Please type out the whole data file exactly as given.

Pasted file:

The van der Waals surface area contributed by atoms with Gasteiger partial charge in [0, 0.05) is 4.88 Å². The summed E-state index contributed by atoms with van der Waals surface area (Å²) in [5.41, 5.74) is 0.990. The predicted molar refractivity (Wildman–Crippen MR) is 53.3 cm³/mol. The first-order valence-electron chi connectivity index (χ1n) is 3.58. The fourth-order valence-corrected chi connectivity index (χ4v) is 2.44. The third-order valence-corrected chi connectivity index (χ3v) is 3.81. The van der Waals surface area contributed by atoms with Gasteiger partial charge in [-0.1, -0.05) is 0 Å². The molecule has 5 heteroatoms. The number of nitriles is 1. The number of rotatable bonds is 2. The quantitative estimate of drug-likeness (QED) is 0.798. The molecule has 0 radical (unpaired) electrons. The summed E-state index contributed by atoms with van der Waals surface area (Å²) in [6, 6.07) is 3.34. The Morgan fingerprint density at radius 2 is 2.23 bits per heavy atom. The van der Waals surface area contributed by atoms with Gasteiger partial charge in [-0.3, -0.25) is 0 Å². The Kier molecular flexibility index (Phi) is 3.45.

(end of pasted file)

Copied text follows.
The van der Waals surface area contributed by atoms with Gasteiger partial charge in [0, 0.05) is 4.88 Å². The summed E-state index contributed by atoms with van der Waals surface area (Å²) in [5.41, 5.74) is 0.990. The predicted molar refractivity (Wildman–Crippen MR) is 53.3 cm³/mol. The first-order valence-electron chi connectivity index (χ1n) is 3.58. The fourth-order valence-corrected chi connectivity index (χ4v) is 2.44. The third-order valence-corrected chi connectivity index (χ3v) is 3.81. The van der Waals surface area contributed by atoms with Gasteiger partial charge in [-0.1, -0.05) is 0 Å². The molecule has 5 heteroatoms. The number of nitriles is 1. The number of rotatable bonds is 2. The quantitative estimate of drug-likeness (QED) is 0.798. The molecule has 0 radical (unpaired) electrons. The summed E-state index contributed by atoms with van der Waals surface area (Å²) in [6, 6.07) is 3.34. The Morgan fingerprint density at radius 2 is 2.23 bits per heavy atom. The van der Waals surface area contributed by atoms with Gasteiger partial charge in [-0.3, -0.25) is 0 Å². The Kier molecular flexibility index (Phi) is 3.45.